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NC Republicans keep saying 'Let's go, Brandon!' It's actually a vulgar dig at President Biden

 NC GOP finance director Sarah Newby, right, and state chair Michael Whatley display a "Let's go, Brandon" sticker in an image Newby tweeted.
Sarah Newby
NC GOP finance director Sarah Newby, right, and state chair Michael Whatley display a "Let's go, Brandon" sticker in an image Newby tweeted.

At the North Carolina State Fair this week, the state Republican Party sold magnets with an unusual catchphrase: “Let’s go, Brandon!”

“I mean, they were just flying off the table,” said Sarah Newby, the N.C. GOP’s state finance chair. “And it was really cool to me to see how it was like ages from like 13 to like 90-year-old elderly women.”

If you are a conservative who is active on social on media, you may know who Brandon is and what that means.

But everyone else may wonder: Who the heck is Brandon? And why are Republicans so interested in him?

The answer goes to back to early October, at a NASCAR Xfinity race at Talladega Superspeedway in Alabama.

Driver Brandon Brown, whose team is based in Mooresville, had just won his first race.

In a post-race interview with NBC Sports reporter Kelli Stavast, the crowd began saying a vulgar chant that had recently begun circulating at college football games: “(Expletive) Joe Biden.”

It was clearly audible on TV. The reporter, however, told her audience they were chanting something else.

During the interview, she said, “You can hear the chants from the crowd — 'Let’s go, Brandon.”

Some conservatives saw the reporter’s misstatement as an example of the news media misrepresenting their views. And so , "Let’s go , Brandon " went viral as an internet meme . Now it’s made its way to Congress.

Last week, Republican U.S. Rep. Bill Posey, of Florida, gave a speech on the House floor criticizing President Biden’s agenda.

“Instead of the bogus build back better plan and reconciliation plan, you know what they want?” Posey said. “They want you to put American back where you found it and leave it the hell alone. Let’s go, Brandon!”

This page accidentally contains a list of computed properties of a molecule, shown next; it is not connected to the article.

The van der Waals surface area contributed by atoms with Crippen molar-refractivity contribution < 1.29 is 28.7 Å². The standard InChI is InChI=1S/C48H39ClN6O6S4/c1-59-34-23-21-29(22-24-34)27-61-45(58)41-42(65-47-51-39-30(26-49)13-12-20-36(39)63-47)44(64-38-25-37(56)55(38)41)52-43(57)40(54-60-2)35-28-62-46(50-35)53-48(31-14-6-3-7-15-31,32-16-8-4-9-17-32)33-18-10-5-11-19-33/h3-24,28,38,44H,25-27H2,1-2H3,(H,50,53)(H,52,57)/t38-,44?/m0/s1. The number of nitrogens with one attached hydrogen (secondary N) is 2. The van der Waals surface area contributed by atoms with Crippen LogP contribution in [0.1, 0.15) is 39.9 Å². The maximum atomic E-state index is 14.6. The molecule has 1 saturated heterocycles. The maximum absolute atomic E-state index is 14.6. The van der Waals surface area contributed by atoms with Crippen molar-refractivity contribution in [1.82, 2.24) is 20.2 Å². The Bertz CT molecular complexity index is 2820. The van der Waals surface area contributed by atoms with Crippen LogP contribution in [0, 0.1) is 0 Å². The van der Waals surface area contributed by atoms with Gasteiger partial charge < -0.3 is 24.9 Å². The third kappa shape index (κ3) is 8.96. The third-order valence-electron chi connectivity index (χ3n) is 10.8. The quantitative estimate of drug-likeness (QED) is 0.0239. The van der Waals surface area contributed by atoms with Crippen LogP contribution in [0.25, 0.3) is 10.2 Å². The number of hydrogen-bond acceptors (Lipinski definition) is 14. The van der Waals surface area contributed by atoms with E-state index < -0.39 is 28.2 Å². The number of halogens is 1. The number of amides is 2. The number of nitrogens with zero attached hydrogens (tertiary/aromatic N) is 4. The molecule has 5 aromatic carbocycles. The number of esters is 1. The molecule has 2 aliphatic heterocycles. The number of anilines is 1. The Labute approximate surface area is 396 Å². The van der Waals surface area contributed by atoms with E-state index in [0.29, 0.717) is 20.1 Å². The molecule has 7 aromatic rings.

Now the North Carolina Republican Party is selling “Let’s go , Brandon” magnets for $5 a pop. Newby said the party probably sold 1,000 at the state fair, easily its top seller.

Although some older Republicans have trouble getting it. She says a grandmother at the fair asked her what the phrase meant.

“I told her the story and she was still a little confused and I was like, 'It’s like how in the South we say ‘Bless your heart’ to someone,'” Newby said. “'Let’s go, Brandon' is a comparison to that.”

Displays of hatred toward presidents isn't ne w. President Barack Obama was caricatured as t he B atman villain the Joker or as a Muslim not born in the U.S. President Donald Trump was called an agent of Russia and mocked when a "baby Trump" blimp was flown during anti-trump protests in London.

Early in his term, Biden did not elicit the same anger from the opposition party as both Obama and Trump did.

But with the president’s poll numbers declining, Republicans have seized upon that chant. It may be a sanitized slogan, but it comes from the same dark place.
Copyright 2021 WFAE. To see more, visit WFAE.

Steve Harrison is a reporter and host at WFAE, covering politics and government. In addition to his on-air stories, Steve hosts theInside Politicspodcast and writes itsweekly newsletter.
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